Broke in Philly

What should we ask political candidates about Philly’s poverty problem — and their solutions?

Send us your questions for people running for mayor and City Council.

People line up for a January 2019 food giveaway in North Philly

People line up for a January 2019 food giveaway in North Philly

JARED PIPER / DOCUMENT THE STREE
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Billy Penn is one of more than 20 news organizations producing Broke in Philly, a collaborative reporting project on economic mobility. Read more at brokeinphilly.org or follow at @BrokeInPhilly.


In the poorest big city in the nation, politicians are all but required to tout themselves as warriors against economic injustice. Once they get into office, however, their actions don’t always bear out their words.

How can Philadelphians tell the preachers from the practitioners?

This year’s municipal elections are the perfect opportunity to press the city’s future leaders for answers — and publish them. It’s a way to hold officials accountable to their campaign messaging once elected.

But what should we ask? Along with other newsrooms in the Broke in Philly collaborative, we’re asking readers to submit suggestions for questions to ask five mayoral contenders and 50-plus candidates for City Council.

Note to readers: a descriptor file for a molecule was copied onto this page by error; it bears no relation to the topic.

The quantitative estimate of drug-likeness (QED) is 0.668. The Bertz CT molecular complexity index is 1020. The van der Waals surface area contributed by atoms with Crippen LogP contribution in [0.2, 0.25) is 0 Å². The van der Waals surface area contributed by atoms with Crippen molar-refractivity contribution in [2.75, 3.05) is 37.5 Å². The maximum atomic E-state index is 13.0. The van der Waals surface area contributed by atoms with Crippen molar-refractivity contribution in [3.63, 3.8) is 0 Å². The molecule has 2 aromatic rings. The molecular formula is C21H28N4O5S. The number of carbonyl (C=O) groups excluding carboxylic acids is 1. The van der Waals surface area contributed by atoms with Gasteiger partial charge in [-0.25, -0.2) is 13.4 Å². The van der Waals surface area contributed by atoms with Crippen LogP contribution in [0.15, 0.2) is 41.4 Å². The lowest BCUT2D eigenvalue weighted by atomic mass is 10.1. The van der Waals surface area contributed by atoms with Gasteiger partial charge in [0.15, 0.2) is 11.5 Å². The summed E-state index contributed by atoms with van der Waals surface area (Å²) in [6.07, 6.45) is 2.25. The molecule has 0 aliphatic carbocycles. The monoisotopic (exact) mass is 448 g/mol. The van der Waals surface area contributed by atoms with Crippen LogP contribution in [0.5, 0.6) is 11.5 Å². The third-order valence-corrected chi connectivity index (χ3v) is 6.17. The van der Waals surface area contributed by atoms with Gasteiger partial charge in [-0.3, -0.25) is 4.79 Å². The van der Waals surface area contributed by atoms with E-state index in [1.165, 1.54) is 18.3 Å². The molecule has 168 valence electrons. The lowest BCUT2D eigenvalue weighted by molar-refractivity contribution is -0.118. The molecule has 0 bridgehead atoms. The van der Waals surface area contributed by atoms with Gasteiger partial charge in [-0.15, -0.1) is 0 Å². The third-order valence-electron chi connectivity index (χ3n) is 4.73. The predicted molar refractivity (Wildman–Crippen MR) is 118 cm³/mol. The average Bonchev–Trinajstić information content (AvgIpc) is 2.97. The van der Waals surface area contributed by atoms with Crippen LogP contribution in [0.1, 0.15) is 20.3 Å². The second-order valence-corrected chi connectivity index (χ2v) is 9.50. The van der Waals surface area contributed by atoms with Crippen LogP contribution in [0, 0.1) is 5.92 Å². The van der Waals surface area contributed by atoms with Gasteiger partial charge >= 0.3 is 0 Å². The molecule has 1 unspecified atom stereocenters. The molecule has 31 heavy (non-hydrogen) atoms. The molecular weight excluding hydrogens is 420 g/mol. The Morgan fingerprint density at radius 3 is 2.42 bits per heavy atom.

All inquiries having to do with finances are welcome — about earning, spending or organizing money in Philadelphia, whether it’s yours or the city’s.

That includes questions about housing as well as healthcare. Schools as well as street cleaning. Maybe it’s something you struggle with every day. What’s your plan to increase affordable daycare options? Maybe it’s a policy question. Where do you stand on tax breaks to big corporations who promise to bring jobs to the city? It could even be a grander philosophical question. How do you view income inequality? What are your views on capitalism?

Submit your questions using the form below. We’ll work with our Broke in Philly partners to create a list and get them answered.

(If you have trouble accessing the embedded form, here’s a direct link.)

Want some more? Explore other Broke in Philly stories.

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Tagged

Poverty, Politics